Nearly 50 arts lovers stopped by the Youth in Arts’ gallery recently to celebrate our current show and meet new Executive Director Kristen Jacobson.
Imagine Our World: In My Neighborhood runs until Dec. 6. The show features second grade art from Laurel Dell and Short elementary schools, including two large collages in which students envisioned their ideal neighborhood. Students connected to the idea that working together builds a stronger community. The show includes work made by young artists in response to the recent power outages and fires.
The show also features collaborative artwork from Youth in Arts’ booth at the West End Village Celebration on November 4. Over 100 artists of all ages contributed to two large-scale murals, and a community collage. Participants were encouraged to express their feelings about the Power Safety Shutoff through art making.
Jacobson thanked everyone for their support and said she was looking forward to getting down to work.
“I’m so moved and inspired by the work of the incredible artists and the legacy that is here in Marin,” Jacobson said. “I’m excited to focus on access to arts education, and equity for all” she said.
With the continued support of the California Arts Council, Laurel Dell’s PTA, UC Berkeley’s Y-Plan and RileyStreet Art Supply, Youth in Arts has designed a sequential arts program for students to build their skills over time. Every student receives 12 weeks of visual arts in the Fall and 12 weeks of dance in the Spring.
Youth in Arts has provided Mentor Artists to Laurel Dell Elementary School for almost 20 years. For the past four, however, Laurel Dell has been home to our demonstration project: a sequential, scaffolded arts program focused on the core competencies of Youth in Arts: Creativity, Compassion, and Confidence through arts learning. The program was designed by our Director of Visual Arts Suzanne Joyal. During their 12 weeks of visual arts in the Fall and 12 weeks of dance in the Spring, students learn to express themselves verbally, visually and physically in multiple art forms.
Youth in Arts hosted our forth Free Family Art Night for the fire impacted, Hidden Valley Elementary in Santa Rosa on February 6th. Hidden Valley lost their satellite location in the North Bay Fires in October 2017. In addition 133 students, 1/4 of their school population, were displaced from their homes by the fire. In spite of surviving this incredible adversity, all of the event’s participants were wonderfully positive, enthusiastic, and engaged. They produced some of the most beautiful Family Flags we have seen thus far – full of color, hope and life. We loved spending our evening with the Hidden Valley Hawks! #hawkstrong
Thank you to our project partner Riley Street Art Supply for providing all of the art supplies for the Family Art Night. RileyStreet also generously donated fantastic art kits to all of the students who lost their homes in the fires.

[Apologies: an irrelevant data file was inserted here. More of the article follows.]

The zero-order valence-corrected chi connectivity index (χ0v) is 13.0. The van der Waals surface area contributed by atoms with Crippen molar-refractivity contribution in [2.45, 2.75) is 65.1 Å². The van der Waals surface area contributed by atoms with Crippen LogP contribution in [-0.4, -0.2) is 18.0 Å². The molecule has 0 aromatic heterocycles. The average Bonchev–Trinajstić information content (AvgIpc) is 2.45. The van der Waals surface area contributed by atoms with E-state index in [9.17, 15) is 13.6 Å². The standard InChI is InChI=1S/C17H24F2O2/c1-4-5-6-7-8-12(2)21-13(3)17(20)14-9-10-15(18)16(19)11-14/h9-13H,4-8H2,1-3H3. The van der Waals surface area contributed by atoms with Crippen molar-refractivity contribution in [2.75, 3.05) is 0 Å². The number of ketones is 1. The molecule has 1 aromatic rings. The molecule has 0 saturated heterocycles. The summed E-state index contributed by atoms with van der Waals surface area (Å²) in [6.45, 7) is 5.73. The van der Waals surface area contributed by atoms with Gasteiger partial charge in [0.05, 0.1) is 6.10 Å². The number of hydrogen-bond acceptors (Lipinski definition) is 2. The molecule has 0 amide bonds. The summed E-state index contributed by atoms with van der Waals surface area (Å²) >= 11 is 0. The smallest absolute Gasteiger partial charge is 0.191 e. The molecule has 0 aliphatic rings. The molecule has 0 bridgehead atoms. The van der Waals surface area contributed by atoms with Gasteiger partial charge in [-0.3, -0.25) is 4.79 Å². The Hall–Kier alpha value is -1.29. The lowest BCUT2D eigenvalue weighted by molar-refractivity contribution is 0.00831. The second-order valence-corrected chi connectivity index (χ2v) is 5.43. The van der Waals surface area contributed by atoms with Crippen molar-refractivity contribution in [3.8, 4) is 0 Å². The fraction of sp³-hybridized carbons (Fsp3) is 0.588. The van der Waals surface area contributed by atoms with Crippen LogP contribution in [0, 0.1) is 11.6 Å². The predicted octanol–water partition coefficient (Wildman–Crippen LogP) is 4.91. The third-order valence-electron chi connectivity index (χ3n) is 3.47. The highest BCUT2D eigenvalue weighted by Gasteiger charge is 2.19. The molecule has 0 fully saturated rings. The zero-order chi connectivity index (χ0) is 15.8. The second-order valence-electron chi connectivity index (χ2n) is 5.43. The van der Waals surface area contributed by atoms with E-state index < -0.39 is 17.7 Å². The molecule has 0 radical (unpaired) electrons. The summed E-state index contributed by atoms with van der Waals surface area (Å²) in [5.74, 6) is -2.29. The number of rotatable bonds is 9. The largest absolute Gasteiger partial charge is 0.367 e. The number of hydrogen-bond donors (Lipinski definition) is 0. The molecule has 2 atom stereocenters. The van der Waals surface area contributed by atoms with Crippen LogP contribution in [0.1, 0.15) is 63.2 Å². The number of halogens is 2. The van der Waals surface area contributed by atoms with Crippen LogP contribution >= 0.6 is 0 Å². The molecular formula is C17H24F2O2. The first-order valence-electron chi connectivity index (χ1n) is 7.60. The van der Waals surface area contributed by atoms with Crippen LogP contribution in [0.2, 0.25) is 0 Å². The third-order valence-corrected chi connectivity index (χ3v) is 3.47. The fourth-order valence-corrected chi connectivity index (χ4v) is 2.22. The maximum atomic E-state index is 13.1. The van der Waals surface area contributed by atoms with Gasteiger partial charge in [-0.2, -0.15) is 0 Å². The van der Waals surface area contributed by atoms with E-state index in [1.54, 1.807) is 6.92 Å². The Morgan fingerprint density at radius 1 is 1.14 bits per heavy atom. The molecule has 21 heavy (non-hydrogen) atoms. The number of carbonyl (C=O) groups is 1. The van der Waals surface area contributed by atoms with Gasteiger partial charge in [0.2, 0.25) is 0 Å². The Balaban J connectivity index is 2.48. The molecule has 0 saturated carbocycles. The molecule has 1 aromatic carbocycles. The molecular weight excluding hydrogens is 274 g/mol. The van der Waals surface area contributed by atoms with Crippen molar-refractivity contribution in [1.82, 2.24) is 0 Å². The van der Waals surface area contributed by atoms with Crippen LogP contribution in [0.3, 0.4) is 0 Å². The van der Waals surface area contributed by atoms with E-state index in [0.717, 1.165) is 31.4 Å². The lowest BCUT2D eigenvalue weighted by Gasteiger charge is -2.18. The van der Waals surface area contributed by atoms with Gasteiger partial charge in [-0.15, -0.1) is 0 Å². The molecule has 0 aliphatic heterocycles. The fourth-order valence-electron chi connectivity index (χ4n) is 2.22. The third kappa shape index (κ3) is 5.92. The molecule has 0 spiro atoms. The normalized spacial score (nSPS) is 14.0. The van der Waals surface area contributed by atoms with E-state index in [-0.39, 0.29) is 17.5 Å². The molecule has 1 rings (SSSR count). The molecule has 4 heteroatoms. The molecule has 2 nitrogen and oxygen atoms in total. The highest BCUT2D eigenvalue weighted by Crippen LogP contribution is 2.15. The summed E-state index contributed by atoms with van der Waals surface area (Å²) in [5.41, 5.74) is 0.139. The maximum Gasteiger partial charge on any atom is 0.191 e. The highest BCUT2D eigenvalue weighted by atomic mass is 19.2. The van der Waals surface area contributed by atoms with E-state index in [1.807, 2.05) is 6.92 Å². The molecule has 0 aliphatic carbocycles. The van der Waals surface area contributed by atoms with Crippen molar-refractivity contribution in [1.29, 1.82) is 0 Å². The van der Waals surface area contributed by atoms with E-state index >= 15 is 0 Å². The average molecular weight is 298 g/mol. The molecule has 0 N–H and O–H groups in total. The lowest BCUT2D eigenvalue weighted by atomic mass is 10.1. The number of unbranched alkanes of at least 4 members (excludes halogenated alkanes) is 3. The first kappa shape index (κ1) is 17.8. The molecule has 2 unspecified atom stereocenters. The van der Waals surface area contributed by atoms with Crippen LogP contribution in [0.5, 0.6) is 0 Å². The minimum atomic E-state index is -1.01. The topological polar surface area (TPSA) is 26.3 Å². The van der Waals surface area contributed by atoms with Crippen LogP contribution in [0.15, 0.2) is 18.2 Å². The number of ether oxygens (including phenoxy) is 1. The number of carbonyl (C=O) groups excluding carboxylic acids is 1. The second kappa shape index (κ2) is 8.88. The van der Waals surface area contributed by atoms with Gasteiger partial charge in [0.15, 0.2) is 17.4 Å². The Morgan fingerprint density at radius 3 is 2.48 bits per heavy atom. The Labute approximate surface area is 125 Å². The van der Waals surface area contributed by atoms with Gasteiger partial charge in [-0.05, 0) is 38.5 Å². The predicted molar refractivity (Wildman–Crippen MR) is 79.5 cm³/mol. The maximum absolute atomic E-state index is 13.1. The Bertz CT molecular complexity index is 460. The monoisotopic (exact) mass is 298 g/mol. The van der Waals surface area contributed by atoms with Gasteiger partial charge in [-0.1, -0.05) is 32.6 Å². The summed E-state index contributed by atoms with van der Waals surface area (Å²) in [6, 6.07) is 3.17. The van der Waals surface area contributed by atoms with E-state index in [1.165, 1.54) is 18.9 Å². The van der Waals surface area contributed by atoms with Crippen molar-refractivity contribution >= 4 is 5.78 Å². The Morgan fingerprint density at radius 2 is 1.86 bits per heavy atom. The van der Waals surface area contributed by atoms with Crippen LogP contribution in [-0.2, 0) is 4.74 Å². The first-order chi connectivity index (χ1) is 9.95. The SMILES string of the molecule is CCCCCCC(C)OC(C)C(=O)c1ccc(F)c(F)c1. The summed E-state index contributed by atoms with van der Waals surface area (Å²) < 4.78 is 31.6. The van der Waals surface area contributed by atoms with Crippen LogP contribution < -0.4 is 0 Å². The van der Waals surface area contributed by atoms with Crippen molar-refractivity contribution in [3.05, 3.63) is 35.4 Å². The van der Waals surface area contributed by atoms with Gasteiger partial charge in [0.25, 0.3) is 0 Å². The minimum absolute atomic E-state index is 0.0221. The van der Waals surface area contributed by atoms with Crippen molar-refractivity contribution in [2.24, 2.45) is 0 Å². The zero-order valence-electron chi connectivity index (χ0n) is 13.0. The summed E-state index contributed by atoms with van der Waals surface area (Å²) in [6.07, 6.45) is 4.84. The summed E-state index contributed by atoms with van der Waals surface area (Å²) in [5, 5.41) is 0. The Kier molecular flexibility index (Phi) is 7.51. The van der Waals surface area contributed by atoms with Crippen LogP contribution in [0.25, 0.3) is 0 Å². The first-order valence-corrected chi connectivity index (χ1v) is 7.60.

If you are interested in supporting the program, please donate here.
On December 4th, Youth in Arts hosted a Family Art Night at James Monroe Elementary in Santa Rosa, as part of a free program offered to schools impacted by the recent fires. Riley Street Art Supply [http://www.rileystreet.com] kindly provided the supplies for 50 students and their families to take part in the Family Flag project. Participants were asked to close their eyes and think of symbols that give them strength and power. When they opened their eyes they were asked to quickly draw four thumbnail sketches. They then chose their favorite image from the group and redrew it on a larger scale on the canvas flag. After all the symbols were sketched, they added lots of vibrant pastel and watercolor to complete the piece. The finished flags were beautiful and colorful images representing the resilience, diversity and heart of James Monroe Elementary. Thank you for having us!
Kindergarenters have spent weeks learning about lines and observational drawing, and now it’s time to show what we know. Students were given mirrors and asked to make faces: what does happy look like? Sad? Angry? Surprised? We then talked about our friends faces and what we can do to keep them smiling. Children had the opportunity to experiment with mirrors.
Next, we made emotions faces: four quick sketches showing our faces with different emotions. Students added color with their colored pencils. Regular practice has made them pros with color.
In our third week of portraits, we went big on beautiful heavy watercolor paper (thank you RileyStreet for making sure we have the best supplies). Once students had practiced drawing a big oval with just their finger on the paper, they were given pencils then sharpies. Don’t forget the details (hair, eyelashes, eyebrows, ears, etc).
And then comes color! In oil pastels then liquid watercolors. I’m glad to have the super strong watercolor paper.
And finally, tell me a story with your picture frame. What do you love? What have you learned? What do you want people to know about you?
You can see all of the beautiful Kindergarten Art in our Gallery at Youth in Arts April 14-May 26.
Youth in Arts thanks the Creative HeArts Fund and the Tamura and Rezaian families for their ongoing support for this program.
This activity is supported in part by the California Arts Council, a state agency.
Students have been working with Mentor Artist Suzanne Joyal, learning to use drawing pencils, black china markers, colored pencils, and even Sharpies. They have been working on showing and telling more about themselves through their pictures, and on customizing their Beautiful New Art Journals. Thank you RileyStreet yet again for your help in getting the best supplies to our kids.